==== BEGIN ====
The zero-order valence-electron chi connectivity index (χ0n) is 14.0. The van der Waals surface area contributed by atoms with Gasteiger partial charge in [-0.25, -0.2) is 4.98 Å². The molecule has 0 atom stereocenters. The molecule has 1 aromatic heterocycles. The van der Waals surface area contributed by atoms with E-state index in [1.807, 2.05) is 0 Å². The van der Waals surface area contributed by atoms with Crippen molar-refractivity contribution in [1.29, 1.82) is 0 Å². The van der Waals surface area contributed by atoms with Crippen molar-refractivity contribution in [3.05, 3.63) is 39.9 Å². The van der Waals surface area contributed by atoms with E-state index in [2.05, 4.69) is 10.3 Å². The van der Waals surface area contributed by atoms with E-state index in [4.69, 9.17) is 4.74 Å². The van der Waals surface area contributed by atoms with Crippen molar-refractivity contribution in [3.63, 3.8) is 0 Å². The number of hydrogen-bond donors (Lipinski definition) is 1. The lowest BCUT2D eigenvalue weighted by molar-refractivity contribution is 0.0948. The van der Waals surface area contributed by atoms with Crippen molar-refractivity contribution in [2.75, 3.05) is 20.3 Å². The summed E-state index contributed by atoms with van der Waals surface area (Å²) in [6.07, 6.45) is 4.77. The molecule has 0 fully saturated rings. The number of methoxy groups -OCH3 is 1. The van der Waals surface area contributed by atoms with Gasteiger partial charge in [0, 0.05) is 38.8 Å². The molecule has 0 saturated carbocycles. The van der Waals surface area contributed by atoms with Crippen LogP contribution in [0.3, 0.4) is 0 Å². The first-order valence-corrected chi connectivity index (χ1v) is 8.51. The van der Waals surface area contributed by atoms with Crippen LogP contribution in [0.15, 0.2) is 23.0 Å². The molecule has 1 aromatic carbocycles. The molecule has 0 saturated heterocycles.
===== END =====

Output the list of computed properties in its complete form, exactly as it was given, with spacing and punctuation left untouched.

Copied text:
The zero-order valence-electron chi connectivity index (χ0n) is 14.0. The van der Waals surface area contributed by atoms with Gasteiger partial charge in [-0.25, -0.2) is 4.98 Å². The molecule has 0 atom stereocenters. The molecule has 1 aromatic heterocycles. The van der Waals surface area contributed by atoms with E-state index in [1.807, 2.05) is 0 Å². The van der Waals surface area contributed by atoms with Crippen molar-refractivity contribution in [1.29, 1.82) is 0 Å². The van der Waals surface area contributed by atoms with Crippen molar-refractivity contribution in [3.05, 3.63) is 39.9 Å². The van der Waals surface area contributed by atoms with E-state index in [2.05, 4.69) is 10.3 Å². The van der Waals surface area contributed by atoms with E-state index in [4.69, 9.17) is 4.74 Å². The van der Waals surface area contributed by atoms with Crippen molar-refractivity contribution in [3.63, 3.8) is 0 Å². The number of hydrogen-bond donors (Lipinski definition) is 1. The lowest BCUT2D eigenvalue weighted by molar-refractivity contribution is 0.0948. The van der Waals surface area contributed by atoms with Crippen molar-refractivity contribution in [2.75, 3.05) is 20.3 Å². The summed E-state index contributed by atoms with van der Waals surface area (Å²) in [6.07, 6.45) is 4.77. The molecule has 0 fully saturated rings. The number of methoxy groups -OCH3 is 1. The van der Waals surface area contributed by atoms with Gasteiger partial charge in [0, 0.05) is 38.8 Å². The molecule has 0 saturated carbocycles. The van der Waals surface area contributed by atoms with Crippen LogP contribution in [0.3, 0.4) is 0 Å². The first-order valence-corrected chi connectivity index (χ1v) is 8.51. The van der Waals surface area contributed by atoms with Crippen LogP contribution in [0.15, 0.2) is 23.0 Å². The molecule has 1 aromatic carbocycles. The molecule has 0 saturated heterocycles.